Much of this year’s upfront market seems to head into the same direction as a year ago -- with modest program price increases being the headline.
Already, some media agency units are
weighing in, such as Interpublic’s MagnaGlobal unit, which believes the broadcast networks will continue to lose overall volume ground -- perhaps down 2% to 3% or so (from its low $9 billion or
so take a year ago), with cable networks moving more to the upside, adding on 4% to 5% (from its $9.5 million upfront grab).
Overall, it expects slightly more money to flow into traditional
TV upfront coffers -- about 1% more. Last year, around $22 billion was spent on broadcast network, cable network, and in national syndication programming, according to other estimates.
what about structural changes -- with making marketers pay for additional time-shifted programming -- from programs viewed beyond three days via TV homes own DVR units, advertising in video on demand
services or advertising on network’s premium TV content on digital platforms?
This continues to be a glacially moving process. Many proponents will talk up the push for a more
seamless TV advertising based strategy. But much will still hinge on the powerful traditional TV advertising formats that TV marketers cling to. All this at the same time it experiments on other
video advertising spending.
More digital video upfront revenue? Yes, there will be some. Some will point to Interpublic’s MagnaGlobal “upfront” deal made with Google
back in February -- some $100 million, according to reports. But how much will be devoted to digital video, or search, or display? That hasn’t been revealed.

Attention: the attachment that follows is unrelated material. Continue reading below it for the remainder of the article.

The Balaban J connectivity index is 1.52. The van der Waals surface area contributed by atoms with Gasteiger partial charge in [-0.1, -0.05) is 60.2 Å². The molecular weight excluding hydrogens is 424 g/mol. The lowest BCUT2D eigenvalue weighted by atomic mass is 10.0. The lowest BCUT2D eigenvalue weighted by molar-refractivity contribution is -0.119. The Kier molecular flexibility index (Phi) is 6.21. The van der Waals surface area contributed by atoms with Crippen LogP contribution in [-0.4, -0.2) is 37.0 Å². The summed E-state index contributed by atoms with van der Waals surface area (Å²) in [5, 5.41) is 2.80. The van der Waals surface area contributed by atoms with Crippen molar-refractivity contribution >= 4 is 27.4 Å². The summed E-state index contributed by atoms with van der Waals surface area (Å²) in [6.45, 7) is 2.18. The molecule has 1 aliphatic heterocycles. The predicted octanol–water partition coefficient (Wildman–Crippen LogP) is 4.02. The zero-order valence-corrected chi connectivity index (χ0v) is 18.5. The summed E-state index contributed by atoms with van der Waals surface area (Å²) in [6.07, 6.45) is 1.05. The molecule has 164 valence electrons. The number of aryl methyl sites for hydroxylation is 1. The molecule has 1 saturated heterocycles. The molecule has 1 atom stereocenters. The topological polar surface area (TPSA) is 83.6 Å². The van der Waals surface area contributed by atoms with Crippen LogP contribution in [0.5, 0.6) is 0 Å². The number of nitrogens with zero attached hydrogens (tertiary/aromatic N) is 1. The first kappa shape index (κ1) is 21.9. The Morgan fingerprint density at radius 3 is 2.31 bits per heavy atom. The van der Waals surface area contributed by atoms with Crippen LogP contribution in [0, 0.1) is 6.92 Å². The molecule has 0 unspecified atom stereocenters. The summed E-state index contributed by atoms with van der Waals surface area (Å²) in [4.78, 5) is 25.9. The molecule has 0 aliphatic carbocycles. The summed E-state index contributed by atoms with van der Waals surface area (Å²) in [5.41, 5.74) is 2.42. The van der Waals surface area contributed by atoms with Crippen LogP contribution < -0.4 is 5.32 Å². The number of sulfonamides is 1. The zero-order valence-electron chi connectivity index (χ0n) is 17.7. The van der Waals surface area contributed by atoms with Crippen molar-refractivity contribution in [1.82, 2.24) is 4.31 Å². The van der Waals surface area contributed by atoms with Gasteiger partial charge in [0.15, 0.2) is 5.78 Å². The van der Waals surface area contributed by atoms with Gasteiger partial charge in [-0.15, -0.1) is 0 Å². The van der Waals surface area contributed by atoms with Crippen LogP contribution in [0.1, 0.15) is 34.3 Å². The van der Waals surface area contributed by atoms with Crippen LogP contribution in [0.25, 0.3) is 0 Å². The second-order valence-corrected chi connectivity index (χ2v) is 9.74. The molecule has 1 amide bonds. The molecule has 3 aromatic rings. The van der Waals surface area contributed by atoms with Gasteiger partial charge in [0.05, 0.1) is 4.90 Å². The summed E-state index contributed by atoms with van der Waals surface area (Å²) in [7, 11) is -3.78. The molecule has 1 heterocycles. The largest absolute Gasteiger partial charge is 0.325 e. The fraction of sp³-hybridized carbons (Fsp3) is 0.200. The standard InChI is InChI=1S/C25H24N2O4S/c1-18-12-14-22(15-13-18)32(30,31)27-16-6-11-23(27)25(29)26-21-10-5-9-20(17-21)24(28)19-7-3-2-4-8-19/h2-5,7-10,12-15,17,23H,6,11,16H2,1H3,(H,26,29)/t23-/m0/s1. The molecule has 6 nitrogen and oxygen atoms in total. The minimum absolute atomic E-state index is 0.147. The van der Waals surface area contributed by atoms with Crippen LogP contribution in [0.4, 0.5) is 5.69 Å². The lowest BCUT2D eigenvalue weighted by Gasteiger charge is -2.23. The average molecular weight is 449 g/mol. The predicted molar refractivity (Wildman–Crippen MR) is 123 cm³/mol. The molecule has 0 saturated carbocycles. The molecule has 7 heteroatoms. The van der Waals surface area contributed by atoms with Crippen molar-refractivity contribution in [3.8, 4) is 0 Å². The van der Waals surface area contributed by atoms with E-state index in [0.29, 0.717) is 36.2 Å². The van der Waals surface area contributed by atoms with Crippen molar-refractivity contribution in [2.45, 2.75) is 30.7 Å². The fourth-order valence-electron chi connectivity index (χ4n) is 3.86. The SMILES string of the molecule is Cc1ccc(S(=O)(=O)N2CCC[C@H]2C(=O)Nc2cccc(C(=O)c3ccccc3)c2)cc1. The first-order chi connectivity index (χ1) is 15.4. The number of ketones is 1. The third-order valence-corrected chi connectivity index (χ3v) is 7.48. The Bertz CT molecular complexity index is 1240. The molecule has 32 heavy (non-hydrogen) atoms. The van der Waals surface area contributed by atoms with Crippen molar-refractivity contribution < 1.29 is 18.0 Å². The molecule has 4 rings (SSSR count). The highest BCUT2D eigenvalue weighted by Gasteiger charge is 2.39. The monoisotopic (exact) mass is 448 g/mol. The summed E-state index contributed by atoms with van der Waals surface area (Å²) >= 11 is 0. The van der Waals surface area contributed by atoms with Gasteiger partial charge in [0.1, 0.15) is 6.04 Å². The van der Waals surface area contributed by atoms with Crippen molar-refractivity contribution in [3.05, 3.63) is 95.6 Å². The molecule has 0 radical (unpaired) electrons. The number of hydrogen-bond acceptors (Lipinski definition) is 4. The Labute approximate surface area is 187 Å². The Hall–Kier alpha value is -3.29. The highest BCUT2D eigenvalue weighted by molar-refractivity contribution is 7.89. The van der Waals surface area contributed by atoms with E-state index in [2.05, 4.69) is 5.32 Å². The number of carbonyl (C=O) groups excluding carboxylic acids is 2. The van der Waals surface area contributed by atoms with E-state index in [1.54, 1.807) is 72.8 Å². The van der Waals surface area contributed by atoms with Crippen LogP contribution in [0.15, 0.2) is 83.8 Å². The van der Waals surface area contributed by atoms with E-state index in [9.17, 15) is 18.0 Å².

What we do know is that
3% to 5% -- at best -- of all TV/video viewing in the U.S goes to digital platforms. That still mean 95% to 98% reside on traditional TV platforms.
Leaving out measurement, guaranteed
impression and viewability issues for the moment, that still means traditional TV networks hold a lot of the cards.
Near term, any significant revenue changes will come from TV networks
trying to get marketers to pay for more time-shifted viewing -- from TV users’ DVR machines and/or cloud services.
For the last two years, all networks have made what they describe as
a “handful” of C7 deals -- this versus hundreds of C3-based upfront deals TV network typically make.
So expect some more C7 deals -- commercial ratings plus seven days of
time-shifted viewing. Still, the vast majority of upfront deals looked to be centered around C3 deals -- commercial ratings plus three days of time shifted viewing.
Looking for some big
surprises, some original thinking? Networks would like to see some. But marketers may just want -- and get -- mostly a repeat episode.